Having this singular focus means I am more pragmatic than dogmatic about my bullishness on gold. However, the history of the U.S. dollar (and paper currencies in general) is one of on-going debasement, so gold and silver will remain attractive. Changes in market sentiment like the current one just change the outlook for the path of price movements, not the ultimate direction. Thus, the current sell-off has me salivating. I am eagerly taking advantage to accumulate the larger position I have wanted since I greatly reduced my trades in and out of gold and silver in order to simplify the management of the portfolio. That time was about two years ago and at the time I was afraid I would one day sell out of a position only to find myself under-invested in the wake some parabolic move higher.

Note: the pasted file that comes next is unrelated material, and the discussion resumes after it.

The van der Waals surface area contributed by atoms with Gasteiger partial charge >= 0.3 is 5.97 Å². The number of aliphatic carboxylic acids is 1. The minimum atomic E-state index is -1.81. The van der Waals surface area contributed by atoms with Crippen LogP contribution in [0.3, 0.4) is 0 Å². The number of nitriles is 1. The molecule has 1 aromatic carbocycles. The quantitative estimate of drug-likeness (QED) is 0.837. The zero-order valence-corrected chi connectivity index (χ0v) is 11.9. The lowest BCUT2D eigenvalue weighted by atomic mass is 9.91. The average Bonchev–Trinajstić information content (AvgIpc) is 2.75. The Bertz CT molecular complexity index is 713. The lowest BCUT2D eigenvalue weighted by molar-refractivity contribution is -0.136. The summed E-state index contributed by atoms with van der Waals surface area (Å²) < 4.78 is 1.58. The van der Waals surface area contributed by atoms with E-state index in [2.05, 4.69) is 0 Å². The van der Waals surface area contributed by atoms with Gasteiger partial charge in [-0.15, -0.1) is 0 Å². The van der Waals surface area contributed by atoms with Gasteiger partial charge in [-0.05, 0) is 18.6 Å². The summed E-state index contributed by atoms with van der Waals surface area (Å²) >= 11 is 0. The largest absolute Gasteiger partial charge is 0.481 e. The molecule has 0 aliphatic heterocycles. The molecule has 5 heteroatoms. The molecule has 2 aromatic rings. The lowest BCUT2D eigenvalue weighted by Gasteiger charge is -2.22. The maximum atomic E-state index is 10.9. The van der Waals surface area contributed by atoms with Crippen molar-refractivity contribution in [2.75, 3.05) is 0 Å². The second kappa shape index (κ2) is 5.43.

We gold investors have had it relatively easy for many years now. Gold haters constantly called tops with every rally, and we would scoff and take great comfort in the next resumption of the rally. The broken clocks finally got it right in 2011 as gold made a "mini"-parabolic move to what now stands as a lasting high. Until the major breakdown in mid-April of this year, it appeared as though gold would hold important support levels, consolidate, and launch its next phase higher. Instead, gold has suffered two additional breakdowns, both in the last week and a half.

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A major breakdown for gold